Food insecurity, defined as a limited or uncertain availability of nutritionally adequate and safe foods, is an issue that is generally intertwined with a household's financial situation. This problem is prevalent in 12.3% of US households according to the USDA. An overlooked breeder of food insecurity exists on college campuses. As the prices of enrollment, housing, textbooks, and other necessities balloon ever higher, many students attempt to cut expenditures in order to simply survive as a student. Tragically, one of the most common expenditures cut is food.
There have been a variety of studies conducted on food insecurity on college campuses such as the "Hunger on Campus" study and the Temple University Survey which estimate that around 20-36% of students at two-year and four-year universities experience food insecurity. However, limitations in sample size and the lack of a national study leads researchers to believe that the actual percentage could be much higher. Food insecurity on college campuses is a multi-faceted problem that stems not only from rising college expenses but a lack of college awareness of the problem and conventional help.
While loan programs like FAFSA do subsidize the entire college plan, including room and board, tuition, and food, paying them off is a hearty goal. It is estimated that student loan debt nationwide is around 1.4 trillion. Competitive scholarships are geared toward academic and extracurricular performances rather than need. Most glaringly, there is a lack of options for reduced price or free food for low-income families or individuals. Students who were relying on free or reduced priced food in public school are often out of luck in a college environment. For many low-income children, free public-school meals were the one meal of the day they could count on being fed or receiving adequate nutrition.
Numerous food insecure students also face financial strain in a number of other areas. According to the "Hunger on Campus" study, 64% of food insecure students surveyed reported having problems paying for housing and 15% reported homelessness in some form whether utilizing a shelter or living in temporary situations with friends. The problem of homelessness is more prevalent at community colleges as opposed to four-year schools. Financially strained students also have problems purchasing required textbooks and as result may fall behind in their coursework.
Food insecurity and housing problems lead to performance deficits in both school and work. Both lack of food and lack of nutritionally rich foods lead to severe problems with memory and learning. In extreme cases, students report missing classes or having to drop classes altogether due to lack of food.
College is a massive workload already, but there are ways that financially strained students can supplement their income through part-time work. About 56% of surveyed food insecure students have part-time jobs and many more than one. Unfortunately, extra income is not always a cure for food insecurity as in college that income may be spread thin across a variety of other expenditures such as housing, laundry, and textbooks. When making a decision about what necessities to spend money on, food often takes a backseat.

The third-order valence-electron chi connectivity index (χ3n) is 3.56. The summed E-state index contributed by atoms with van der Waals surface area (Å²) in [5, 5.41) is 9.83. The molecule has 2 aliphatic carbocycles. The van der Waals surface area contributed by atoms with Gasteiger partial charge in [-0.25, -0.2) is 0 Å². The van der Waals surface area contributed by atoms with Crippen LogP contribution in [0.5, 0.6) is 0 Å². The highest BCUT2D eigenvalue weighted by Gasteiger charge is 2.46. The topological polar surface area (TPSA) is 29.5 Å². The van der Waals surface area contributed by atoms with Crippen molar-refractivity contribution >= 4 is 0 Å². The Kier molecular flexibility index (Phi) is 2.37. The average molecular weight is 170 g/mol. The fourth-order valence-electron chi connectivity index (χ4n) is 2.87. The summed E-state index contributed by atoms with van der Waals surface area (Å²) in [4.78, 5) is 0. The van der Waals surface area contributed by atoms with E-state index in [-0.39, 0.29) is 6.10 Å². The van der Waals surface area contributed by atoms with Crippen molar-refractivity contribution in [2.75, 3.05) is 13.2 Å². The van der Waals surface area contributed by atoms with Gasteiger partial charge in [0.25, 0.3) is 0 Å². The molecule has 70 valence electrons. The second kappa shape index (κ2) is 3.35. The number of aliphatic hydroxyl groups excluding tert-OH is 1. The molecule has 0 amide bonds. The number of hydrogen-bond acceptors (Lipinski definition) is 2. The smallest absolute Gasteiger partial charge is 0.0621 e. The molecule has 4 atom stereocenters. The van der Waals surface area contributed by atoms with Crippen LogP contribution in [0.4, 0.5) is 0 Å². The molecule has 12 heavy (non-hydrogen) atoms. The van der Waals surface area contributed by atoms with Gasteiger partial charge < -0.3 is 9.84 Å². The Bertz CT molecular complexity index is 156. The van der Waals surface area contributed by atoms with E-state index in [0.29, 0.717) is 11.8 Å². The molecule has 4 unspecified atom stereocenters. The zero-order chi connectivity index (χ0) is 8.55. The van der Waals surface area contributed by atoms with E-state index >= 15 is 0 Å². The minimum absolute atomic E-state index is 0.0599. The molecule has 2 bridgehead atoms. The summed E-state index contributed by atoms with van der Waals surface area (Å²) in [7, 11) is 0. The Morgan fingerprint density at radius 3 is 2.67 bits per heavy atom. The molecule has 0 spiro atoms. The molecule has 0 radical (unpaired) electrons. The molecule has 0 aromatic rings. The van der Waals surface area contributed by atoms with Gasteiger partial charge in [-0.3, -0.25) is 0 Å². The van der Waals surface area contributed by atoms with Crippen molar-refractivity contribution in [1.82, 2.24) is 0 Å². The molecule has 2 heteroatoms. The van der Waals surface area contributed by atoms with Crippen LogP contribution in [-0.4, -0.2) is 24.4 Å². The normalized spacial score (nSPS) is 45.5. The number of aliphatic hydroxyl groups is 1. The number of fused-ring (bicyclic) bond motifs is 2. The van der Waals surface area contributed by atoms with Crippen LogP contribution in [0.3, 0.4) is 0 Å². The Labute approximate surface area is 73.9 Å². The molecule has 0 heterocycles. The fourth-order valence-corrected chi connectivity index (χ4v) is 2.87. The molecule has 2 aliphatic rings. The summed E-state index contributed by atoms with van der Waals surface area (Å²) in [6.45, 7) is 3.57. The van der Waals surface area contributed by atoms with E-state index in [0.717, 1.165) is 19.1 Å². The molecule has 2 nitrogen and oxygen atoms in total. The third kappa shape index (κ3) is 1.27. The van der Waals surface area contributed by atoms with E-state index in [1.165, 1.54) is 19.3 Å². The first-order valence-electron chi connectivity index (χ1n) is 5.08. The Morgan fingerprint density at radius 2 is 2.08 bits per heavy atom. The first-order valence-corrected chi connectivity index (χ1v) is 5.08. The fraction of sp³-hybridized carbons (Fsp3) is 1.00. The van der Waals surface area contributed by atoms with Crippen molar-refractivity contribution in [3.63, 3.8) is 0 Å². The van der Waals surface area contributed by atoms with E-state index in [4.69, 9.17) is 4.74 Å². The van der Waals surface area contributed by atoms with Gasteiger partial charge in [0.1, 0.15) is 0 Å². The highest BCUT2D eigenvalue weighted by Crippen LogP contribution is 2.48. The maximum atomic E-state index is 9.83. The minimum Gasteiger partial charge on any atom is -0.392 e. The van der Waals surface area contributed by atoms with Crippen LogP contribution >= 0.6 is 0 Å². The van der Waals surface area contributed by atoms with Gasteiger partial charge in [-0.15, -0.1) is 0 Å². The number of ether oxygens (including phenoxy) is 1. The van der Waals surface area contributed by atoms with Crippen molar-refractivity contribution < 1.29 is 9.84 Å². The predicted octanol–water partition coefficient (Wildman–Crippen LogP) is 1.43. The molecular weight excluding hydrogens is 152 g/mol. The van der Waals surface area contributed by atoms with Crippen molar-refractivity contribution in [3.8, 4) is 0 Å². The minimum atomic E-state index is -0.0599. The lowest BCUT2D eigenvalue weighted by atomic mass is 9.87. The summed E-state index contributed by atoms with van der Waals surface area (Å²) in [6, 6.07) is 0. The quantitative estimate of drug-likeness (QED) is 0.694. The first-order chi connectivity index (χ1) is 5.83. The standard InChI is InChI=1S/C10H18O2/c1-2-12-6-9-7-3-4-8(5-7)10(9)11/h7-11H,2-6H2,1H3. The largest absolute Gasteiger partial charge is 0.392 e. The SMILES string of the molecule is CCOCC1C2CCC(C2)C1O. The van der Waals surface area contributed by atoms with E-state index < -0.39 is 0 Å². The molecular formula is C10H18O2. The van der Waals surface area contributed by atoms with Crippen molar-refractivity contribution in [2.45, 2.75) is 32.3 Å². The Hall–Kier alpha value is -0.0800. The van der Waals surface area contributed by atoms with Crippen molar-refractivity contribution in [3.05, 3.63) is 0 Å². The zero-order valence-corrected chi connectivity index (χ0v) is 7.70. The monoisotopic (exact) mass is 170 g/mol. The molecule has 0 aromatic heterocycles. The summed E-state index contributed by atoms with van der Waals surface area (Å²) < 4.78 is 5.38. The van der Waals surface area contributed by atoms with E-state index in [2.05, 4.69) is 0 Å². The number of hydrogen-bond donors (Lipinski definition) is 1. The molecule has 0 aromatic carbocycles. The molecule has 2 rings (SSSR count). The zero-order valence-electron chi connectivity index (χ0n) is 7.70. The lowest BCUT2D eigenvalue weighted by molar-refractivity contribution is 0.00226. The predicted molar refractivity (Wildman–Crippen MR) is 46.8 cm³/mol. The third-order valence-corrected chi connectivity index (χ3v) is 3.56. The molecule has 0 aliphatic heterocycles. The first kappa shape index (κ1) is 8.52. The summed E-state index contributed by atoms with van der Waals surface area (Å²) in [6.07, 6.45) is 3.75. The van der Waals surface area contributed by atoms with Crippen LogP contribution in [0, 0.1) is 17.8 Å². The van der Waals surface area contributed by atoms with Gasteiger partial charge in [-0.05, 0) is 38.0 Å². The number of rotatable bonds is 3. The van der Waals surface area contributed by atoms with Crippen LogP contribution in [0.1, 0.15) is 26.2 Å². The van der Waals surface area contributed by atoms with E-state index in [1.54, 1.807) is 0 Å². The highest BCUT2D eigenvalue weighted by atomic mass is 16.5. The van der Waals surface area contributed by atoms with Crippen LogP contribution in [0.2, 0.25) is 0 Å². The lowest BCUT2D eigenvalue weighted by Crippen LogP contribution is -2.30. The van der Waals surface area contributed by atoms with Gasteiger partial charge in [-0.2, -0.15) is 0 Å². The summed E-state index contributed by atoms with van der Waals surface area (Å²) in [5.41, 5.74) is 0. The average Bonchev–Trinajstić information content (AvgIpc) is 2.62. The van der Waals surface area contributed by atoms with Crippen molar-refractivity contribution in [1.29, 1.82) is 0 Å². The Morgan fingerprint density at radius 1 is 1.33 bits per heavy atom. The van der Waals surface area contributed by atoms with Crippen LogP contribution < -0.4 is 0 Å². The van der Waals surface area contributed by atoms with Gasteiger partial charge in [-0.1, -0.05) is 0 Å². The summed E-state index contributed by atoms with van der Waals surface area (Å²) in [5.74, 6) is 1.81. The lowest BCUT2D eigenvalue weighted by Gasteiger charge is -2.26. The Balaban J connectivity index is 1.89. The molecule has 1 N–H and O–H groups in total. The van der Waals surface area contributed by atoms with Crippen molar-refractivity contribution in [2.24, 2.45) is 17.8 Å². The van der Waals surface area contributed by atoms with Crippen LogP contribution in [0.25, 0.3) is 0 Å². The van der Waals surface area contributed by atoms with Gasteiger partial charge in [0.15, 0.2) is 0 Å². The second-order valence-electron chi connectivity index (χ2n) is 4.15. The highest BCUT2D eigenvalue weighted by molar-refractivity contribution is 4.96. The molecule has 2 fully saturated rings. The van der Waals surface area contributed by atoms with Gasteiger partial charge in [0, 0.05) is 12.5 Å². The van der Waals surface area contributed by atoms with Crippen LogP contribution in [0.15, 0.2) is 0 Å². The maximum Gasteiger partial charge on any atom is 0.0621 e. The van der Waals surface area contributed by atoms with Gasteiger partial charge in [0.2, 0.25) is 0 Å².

Colleges can help food insecure students by acknowledging that there is a campus hunger problem and taking steps towards fixing it. Opening local food pantries up to college students or educating them about places they can go for help could help students recognize that there are solutions for them to take advantage of. Some colleges have started opening onsite pantries serving donated or day-old foods. Arlington Charities has actually recently opened a satellite pantry with Tarrant County College to address food insecurity at their campus. Lastly, colleges can alleviate some financial stress by offering flexibility in paying for or even opting out of their own meal plans. Many colleges still impose stringent guidelines requiring students to be on meal plans for a number of years as well as live in on-campus housing. Although financial aid does help cover these costs, paying them back still remains a problem, and there may well be cheaper off-campus options. Extending food stamp programs, such as SNAP, to apply to meal plans at college campuses would help alleviate some financial burdens and allow students who may have been relying on those programs to continue relying on them.
Food insecurity is a quiet problem on college campuses that is exacerbated by rising college expenditures and lack of adequate assistance programs. As many students feel a financial strain in a number of areas besides food, food is often the first cost to get cut. Food insecurity leads to poor academic performance, attendance issues, and dropouts. To combat the problem students can be educated on local programs that they can rely on for supplemental food. Colleges can also offer onsite pantry options and meal plan programs that accommodate reduced payment plans or food stamps. Lastly, recognizing and spreading the word about the problem helps keep attention on it. Donating or volunteering at your local charities and pantries helps them be able to combat food insecurity and other problems.